Nearly 10% of URS patients visit emergency room

January 25, 2019

An analysis of nearly 2,000 patients undergoing ureteroscopy found that approximately 10% of the cohort had an emergency department visit after the procedure, a figure a statewide quality improvement initiative is looking to reduce via patient education regarding ureteral stents.

San Francisco-An analysis of nearly 2,000 patients undergoing ureteroscopy found that approximately 10% of the cohort had an emergency department visit after the procedure, a figure a statewide quality improvement initiative is looking to reduce via patient education regarding ureteral stents.

The Michigan Urological Surgery Improvement Collaborative (MUSIC) launched Reducing Operative Complications from Kidney Stones (ROCKS), its first quality improvement initiative beyond prostate cancer, in August 2016. At the 2018 annual meeting meeting in San Francisco, Khurshid R. Ghani, MD, MS, reported the group’s analysis of post-ureteroscopy ED visits.

The analysis included almost 2,000 patients treated with ureteroscopy at nine practices across the state. Focusing on unplanned encounters within the first 30 days after the procedure, the analysis found that approximately 10% of patients had an ED visit, of which 57% were considered potentially modifiable events, occurring for reasons of flank pain, hematuria, or urinary symptoms. Seventy percent of patients with an ED visit had a stent.

The ED visit rate among the nine practices included in the analysis ranged from 3% to 13%. Based on the observation that the practice with the lowest modifiable ED visit rate provided the most intensive patient education and because no practice had dedicated information related to stent symptoms, ROCKS addressed this gap by developing a ureteral stent patient education leaflet, which has been distributed to participating practices with the hope that trips to the ED can be minimized by setting proper patient expectations.

“Measuring to acquire data and sharing the information is not enough. We also have to develop action plans and disseminate interventions,” said Dr. Ghani, associate professor of urology, University of Michigan, Ann Arbor, and co-director of MUSIC.

“While we are starting small and focusing on stent-related issues for the moment, we know there are many things that we need to do to reduce ED visits after ureteroscopy.”

Next: Unplanned encounters encompass office visits, hospitalizationsUnplanned encounters encompass office visits, hospitalizations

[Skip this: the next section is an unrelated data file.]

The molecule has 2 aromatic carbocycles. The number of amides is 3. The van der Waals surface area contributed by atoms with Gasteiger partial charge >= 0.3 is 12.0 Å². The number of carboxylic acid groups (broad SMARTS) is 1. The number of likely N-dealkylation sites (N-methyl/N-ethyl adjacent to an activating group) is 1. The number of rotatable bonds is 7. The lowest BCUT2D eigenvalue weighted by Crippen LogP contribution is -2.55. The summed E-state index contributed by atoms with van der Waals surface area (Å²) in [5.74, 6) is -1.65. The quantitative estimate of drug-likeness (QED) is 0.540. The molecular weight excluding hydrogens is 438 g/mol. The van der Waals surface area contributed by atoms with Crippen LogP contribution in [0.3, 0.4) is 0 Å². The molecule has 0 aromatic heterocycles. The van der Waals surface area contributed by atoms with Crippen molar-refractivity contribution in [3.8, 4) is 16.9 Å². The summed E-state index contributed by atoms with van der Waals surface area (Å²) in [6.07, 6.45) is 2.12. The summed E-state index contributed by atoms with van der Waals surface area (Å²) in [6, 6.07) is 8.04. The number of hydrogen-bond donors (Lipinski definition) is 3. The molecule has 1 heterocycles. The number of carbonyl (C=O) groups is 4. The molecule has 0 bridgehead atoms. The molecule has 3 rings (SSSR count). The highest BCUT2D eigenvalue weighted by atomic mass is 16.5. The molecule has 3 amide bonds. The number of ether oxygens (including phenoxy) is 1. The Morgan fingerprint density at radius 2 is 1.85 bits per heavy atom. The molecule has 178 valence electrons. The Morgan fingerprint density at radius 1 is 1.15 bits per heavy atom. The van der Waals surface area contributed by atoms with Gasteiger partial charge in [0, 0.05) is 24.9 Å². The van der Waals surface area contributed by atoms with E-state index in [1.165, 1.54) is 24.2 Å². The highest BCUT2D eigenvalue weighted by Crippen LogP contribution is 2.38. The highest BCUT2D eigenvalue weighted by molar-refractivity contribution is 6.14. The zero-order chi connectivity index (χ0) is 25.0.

Additional findings from the first analyses of data on URS patients showed that unplanned encounters within the first 30 days also included 55 office visits (2.8%) and 77 hospitalizations (3.9%). Overall, 72% of the total unplanned encounters occurred within 7 days of URS. Factors significantly associated with an ED visit were comorbidity, history of urinary tract infection, urinary diversion, ureteral dilation, and intraoperative complications. The stone clearance rate was 79% overall, 61% for renal stones, and 94% for ureteral stones.

The importance of developing a quality improvement initiative to reduce complications associated with kidney stone procedures is underscored by national data showing the high costs of these procedures associated with postprocedural ED visits and unplanned hospitalizations.

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Dr. Ghani said the idea of implementing the statewide quality improvement program germinated when he and his colleague, John Hollingsworth, MD, attended a meeting on kidney stones at the National Institutes of Health.

“During the meeting, Dr. Charles Scales commented on the MUSIC quality registry for patients with prostate cancer in Michigan, and how it would be great to have a similar registry for patients with kidney stones. Discussing this remark with other members of the MUSIC team, we thought about taking the opportunity to leverage the prospective registry that we have for prostate cancer in Michigan to begin to look at kidney stones,” Dr. Ghani said.

With support and funding from Blue Cross Blue Shield of Michigan, initial steps to set up ROCKS involved identifying what data elements would be captured prospectively, recognizing that the entries would be made by non-urologists who would require training, choosing a urologist at each practice to act as a clinical champion and lead the program locally, and recruiting patient advocates who are able to provide insight on what matters to patients.

So far, 34 community and academic practices have joined ROCKS, and data have been prospectively captured from more than 7,000 patients.